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Nearly 500 East Greenbush teachers and staff spent part of their day on Friday learning about mental health issues and how they can affect students. It was the first in a series of trainings scheduled for this school year, and presented topics such as trauma, poverty and mental illness.

This professional development has been offered to teachers as the district meets a new requirement from the New York State Education Department.

On July 1, New York became the first state in the U.S. to require all schools to incorporate mental health education into the curriculum. The law is meant to address an epidemic in which nearly one in five children display symptoms of a mental health disorder, according to the Centers for Disease Control and Prevention. Those mental health illnesses can become barriers for students in the classroom and ultimately affect their learning.

“Today’s professional development offerings were all focused on addressing the whole child,” said Assistant Superintendent for Curriculum and Instruction James McHugh. “Ensuring that our students are socially and emotionally healthy is a responsibility of all school employees.”

Teachers and staff were offered seven different sessions on Friday that addressed a variety of mental health topics:

  • Poverty Simulator
    An opportunity for staff to participate in an experience that sensitizes them to the day-to-day realities of life for people with low incomes trying to survive. Participants assume the roles of low-income family members living on a limited budget and interact with volunteers playing the roles of service providers and other community agency employees to obtain help. After participating in the Poverty Simulator, many staff members share that they could “feel the chaos and fear caused by living in poverty.”
  • Using the DiSC Model to Analyze and Improve Your Work Relationships
    Have you ever wondered why it’s so easy to work with some people and so challenging to work with others? In this interactive workshop, staff explore their workplace personality, behaviors and those of others as well as the contributions they both make. They identify what motivates them, what stresses them and how they react to others. Finally, they practice strategies for improving communication, teamwork and work productivity.
  • Best Practices for Establishing a Trauma-Informed Classroom
    Students with trauma, including those living in poverty, often exhibit extremely challenging behavior and it can be difficult to make a connection with them. A low frustration tolerance, angry outbursts and difficult social relationships with peers all get in the way of the teaching and learning in the classroom. Learn how using a trauma-informed approach not only reduces challenging behavior, but also improves engagement, motivation and learning outcomes for all students.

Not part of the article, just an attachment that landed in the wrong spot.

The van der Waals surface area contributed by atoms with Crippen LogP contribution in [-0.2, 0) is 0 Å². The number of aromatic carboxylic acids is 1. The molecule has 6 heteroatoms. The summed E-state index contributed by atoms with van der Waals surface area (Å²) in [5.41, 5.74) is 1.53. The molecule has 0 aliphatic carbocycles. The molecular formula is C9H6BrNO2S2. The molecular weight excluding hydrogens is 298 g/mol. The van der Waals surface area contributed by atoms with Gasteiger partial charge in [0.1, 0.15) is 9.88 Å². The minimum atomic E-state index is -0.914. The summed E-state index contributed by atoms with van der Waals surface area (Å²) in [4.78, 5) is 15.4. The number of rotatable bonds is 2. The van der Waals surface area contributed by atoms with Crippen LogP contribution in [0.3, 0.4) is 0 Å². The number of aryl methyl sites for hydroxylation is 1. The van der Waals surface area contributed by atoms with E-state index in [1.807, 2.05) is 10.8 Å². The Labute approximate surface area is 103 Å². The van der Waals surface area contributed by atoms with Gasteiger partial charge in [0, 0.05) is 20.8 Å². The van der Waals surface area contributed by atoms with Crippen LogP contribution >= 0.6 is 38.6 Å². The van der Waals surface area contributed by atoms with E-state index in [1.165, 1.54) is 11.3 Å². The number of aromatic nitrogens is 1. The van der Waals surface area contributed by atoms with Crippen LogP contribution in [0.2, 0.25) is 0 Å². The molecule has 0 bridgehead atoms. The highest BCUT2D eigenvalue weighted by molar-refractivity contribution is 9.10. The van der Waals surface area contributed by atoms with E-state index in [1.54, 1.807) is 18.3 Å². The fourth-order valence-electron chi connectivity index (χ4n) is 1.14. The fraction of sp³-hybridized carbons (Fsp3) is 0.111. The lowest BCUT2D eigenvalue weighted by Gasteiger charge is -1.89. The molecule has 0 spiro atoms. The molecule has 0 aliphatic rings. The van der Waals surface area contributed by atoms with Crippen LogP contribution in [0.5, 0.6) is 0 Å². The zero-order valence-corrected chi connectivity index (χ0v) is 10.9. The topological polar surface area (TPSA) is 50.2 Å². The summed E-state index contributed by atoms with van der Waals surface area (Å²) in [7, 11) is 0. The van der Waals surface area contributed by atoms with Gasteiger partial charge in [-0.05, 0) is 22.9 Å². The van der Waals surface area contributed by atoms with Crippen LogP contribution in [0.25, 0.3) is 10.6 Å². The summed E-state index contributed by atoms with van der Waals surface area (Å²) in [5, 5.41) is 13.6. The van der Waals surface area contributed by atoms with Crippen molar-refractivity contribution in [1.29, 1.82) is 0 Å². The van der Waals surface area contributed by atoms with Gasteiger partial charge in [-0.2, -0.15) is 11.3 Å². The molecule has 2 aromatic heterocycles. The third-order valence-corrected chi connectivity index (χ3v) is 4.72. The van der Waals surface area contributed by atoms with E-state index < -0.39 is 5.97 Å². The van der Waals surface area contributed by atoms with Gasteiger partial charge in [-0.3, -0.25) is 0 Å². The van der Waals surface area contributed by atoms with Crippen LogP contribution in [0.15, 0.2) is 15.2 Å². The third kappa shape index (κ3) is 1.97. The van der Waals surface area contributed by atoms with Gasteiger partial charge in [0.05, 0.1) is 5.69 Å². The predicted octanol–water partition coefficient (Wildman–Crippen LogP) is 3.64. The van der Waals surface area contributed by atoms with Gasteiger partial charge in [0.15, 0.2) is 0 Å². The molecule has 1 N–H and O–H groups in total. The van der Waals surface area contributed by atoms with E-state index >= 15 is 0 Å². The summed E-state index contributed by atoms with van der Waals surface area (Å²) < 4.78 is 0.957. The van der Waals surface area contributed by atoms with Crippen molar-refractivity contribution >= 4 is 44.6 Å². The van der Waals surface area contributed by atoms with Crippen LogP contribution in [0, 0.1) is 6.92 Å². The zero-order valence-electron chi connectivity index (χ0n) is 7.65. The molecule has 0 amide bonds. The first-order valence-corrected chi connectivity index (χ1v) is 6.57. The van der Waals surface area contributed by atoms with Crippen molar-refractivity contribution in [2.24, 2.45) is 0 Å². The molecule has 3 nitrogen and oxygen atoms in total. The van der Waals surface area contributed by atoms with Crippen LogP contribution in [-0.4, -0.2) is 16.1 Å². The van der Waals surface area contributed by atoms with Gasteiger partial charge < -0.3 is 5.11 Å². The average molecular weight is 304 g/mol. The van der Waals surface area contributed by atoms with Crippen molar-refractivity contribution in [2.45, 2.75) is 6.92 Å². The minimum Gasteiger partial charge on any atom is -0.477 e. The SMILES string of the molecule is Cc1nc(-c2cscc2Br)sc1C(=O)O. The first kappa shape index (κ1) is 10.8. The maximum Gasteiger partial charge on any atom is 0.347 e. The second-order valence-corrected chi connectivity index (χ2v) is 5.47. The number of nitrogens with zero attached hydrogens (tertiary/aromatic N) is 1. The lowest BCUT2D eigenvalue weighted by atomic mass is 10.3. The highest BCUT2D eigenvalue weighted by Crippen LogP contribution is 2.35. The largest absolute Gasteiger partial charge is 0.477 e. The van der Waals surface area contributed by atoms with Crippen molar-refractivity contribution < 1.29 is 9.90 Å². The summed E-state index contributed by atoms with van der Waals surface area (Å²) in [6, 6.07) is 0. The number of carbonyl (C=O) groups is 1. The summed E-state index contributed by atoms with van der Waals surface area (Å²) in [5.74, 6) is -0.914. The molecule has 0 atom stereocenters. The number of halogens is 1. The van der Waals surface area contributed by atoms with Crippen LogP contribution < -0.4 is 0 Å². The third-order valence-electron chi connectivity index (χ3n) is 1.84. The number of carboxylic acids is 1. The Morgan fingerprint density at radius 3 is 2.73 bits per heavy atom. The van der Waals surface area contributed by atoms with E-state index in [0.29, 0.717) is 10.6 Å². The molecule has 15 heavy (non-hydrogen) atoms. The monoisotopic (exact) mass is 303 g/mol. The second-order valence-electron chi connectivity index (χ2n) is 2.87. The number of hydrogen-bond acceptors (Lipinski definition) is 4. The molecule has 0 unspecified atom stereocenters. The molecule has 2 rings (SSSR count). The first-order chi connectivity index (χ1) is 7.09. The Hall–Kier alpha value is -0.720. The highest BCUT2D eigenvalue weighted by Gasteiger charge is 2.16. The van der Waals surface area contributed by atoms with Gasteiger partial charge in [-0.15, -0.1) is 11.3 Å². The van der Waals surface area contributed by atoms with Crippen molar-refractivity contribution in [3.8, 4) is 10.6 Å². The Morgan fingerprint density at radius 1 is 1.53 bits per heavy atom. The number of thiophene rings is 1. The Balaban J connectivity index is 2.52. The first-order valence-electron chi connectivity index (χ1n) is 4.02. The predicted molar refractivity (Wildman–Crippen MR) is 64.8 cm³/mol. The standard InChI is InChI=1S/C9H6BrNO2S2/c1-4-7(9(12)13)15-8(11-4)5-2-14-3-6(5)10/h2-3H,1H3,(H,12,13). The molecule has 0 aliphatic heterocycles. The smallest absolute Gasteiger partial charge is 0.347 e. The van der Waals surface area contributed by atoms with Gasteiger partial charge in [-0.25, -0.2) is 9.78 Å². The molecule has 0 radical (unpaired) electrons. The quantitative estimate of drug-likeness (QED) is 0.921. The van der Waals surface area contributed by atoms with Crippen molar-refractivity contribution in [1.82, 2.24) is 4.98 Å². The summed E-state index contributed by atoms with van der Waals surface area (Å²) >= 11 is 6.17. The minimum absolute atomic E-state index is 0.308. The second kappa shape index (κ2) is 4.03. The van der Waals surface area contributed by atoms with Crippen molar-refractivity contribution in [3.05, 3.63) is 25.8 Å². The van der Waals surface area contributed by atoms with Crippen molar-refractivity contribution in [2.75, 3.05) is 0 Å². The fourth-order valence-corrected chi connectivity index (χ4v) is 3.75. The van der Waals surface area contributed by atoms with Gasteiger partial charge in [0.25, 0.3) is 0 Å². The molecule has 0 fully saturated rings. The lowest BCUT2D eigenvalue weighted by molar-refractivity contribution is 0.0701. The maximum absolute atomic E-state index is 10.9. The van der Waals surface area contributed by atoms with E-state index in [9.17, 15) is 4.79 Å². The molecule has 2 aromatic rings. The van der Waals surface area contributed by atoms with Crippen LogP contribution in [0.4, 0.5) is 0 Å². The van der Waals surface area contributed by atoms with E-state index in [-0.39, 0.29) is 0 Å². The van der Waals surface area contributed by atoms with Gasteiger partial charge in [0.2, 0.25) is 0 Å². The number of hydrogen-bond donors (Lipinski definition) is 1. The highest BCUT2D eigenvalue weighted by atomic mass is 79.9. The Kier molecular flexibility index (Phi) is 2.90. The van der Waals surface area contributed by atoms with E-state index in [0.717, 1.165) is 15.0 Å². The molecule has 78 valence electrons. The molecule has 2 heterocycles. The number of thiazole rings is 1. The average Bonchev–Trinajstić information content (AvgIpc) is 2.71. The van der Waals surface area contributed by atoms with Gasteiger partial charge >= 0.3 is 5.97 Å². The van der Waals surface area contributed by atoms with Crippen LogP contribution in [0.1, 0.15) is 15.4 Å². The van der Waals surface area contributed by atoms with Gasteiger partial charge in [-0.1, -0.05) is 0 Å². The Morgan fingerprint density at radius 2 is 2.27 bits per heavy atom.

• Making the Case for Improving Your Relationships with Students
    When students believe that the adults in school care about them as individuals, they want to come to school and they are more successful with learning. This workshop makes a case for all school staff improving relationships with students. Participants examine their relationships with students, learn why relationships are so important and practice strategies for improving those relationships.
  • Disrupting Poverty: Strategies for Overcoming Learning and Behavioral Challenges
    Any educator working for more than a few years has witnessed the growing number of students who live in poverty and know their job has become more challenging as a result. This workshop describes what educators need to know dispelling harmful myths, explaining the facts and providing practical strategies and specific examples of how they can reduce the debilitating effects of poverty and help students succeed.
  • Supporting Accountable Talk: Developing Students’ Talking and Listening Skills
    Accountable Talk refers to talk that is meaningful, respectful, and mutually beneficial to both speaker and listener. Accountable talk stimulates higher-order thinking, promotes student learning, reflection, problem solving and communication. All academic domains and social settings require respectful discourse through evidence based argument and persuasion. This workshop provides teachers with the tools to help students gain these skills.
  • Practicing Self-Care to Manage Stress and Prevent Burnout
    Poor Self-Care reduces one’s ability to be as effective at work and leads to dissatisfaction with your job and burnout. This workshop engages participants in analyzing stressors at work, learning Self-Care strategies, identifying improvement goals and preparing an Action Plan.